Enhancement of the thermal expansion of organic charge transfer salts by strong electronic correlations
Our main results concerning the electronic contribution to the thermal expansion alpha are as follows.
(i) At low temperatures strong correlations can increase the thermal expansion by as much as an order of magnitude.
(ii) A non-monotonic temperature dependence of alpha is possible.
(iii) Significant orientational dependence is possible, including the expansion having the opposite sign in different directions.
(iv) In the metallic phase the crossover from a Fermi liquid to a bad metal may be reflected in a maximum in the temperature dependence of alpha.
(v) In the Mott insulating phase a maximum in the temperature dependence of alpha can occur, at a temperature comparable to that at which a maximum also occurs in the specific heat and the magnetic susceptibility.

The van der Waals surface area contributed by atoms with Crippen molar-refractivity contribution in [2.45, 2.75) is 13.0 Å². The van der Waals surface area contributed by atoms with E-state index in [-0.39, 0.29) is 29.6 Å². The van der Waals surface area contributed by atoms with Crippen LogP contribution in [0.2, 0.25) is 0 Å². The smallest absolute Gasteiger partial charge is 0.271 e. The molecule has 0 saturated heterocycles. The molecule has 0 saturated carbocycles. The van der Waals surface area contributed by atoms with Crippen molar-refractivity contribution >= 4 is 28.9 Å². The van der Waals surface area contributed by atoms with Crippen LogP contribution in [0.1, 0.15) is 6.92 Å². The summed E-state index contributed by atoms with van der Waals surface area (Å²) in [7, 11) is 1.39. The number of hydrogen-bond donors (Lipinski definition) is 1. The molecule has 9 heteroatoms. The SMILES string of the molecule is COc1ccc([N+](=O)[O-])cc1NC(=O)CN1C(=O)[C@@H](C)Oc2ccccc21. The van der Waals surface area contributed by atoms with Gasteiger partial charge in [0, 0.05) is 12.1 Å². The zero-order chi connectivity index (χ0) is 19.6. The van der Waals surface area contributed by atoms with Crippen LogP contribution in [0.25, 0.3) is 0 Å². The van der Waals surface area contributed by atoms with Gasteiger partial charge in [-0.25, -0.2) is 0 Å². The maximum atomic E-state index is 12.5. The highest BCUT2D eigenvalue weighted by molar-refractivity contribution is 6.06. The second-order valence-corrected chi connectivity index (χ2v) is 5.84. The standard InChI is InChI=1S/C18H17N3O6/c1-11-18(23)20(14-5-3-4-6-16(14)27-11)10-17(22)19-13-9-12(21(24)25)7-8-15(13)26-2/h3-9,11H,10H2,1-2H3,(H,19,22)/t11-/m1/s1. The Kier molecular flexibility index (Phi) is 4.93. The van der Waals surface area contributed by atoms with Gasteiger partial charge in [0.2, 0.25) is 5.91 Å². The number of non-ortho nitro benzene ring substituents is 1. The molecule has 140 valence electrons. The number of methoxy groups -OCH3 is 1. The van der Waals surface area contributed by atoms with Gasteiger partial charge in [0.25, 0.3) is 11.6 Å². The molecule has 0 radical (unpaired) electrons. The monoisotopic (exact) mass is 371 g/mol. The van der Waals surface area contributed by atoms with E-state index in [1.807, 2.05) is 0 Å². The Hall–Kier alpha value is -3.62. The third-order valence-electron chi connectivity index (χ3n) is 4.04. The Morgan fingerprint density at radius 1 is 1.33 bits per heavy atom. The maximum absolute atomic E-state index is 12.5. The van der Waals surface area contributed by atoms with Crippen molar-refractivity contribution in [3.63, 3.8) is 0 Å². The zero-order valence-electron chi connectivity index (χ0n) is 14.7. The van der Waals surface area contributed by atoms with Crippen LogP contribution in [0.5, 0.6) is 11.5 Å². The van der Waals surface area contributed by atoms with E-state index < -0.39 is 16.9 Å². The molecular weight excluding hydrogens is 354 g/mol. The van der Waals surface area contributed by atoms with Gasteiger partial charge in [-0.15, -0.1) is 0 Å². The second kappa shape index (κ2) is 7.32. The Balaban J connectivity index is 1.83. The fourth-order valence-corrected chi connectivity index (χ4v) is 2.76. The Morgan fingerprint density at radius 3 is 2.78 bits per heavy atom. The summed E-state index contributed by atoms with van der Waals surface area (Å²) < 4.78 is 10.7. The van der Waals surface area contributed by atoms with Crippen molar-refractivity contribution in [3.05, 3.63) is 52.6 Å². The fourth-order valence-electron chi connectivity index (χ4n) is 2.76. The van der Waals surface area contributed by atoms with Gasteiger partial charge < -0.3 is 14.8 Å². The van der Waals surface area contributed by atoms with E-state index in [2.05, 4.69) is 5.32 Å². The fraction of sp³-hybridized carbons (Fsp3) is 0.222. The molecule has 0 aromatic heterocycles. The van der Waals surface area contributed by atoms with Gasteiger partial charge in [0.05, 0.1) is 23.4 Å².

(vi) All of the above results are sensitive to the proximity to the Mott metal-insulator transition and the amount of frustration, reflected in the parameter values (U/t and t'/t) in the Hubbard model.
Although, we can describe many of the unusual qualitative features of experimental data for organic charge transfer salts, the overall magnitude of the thermal expansion coefficients that we calculate are
up to an order of magnitude smaller than observed. This disagreement may arise from uncertainties in how uniaxial stress changes the Hubbard model parameters, and uncertainty in the compressibilities
including not taking into account the effect of softening of the lattice associated with proximity to the Mott transition.
We welcome any comments.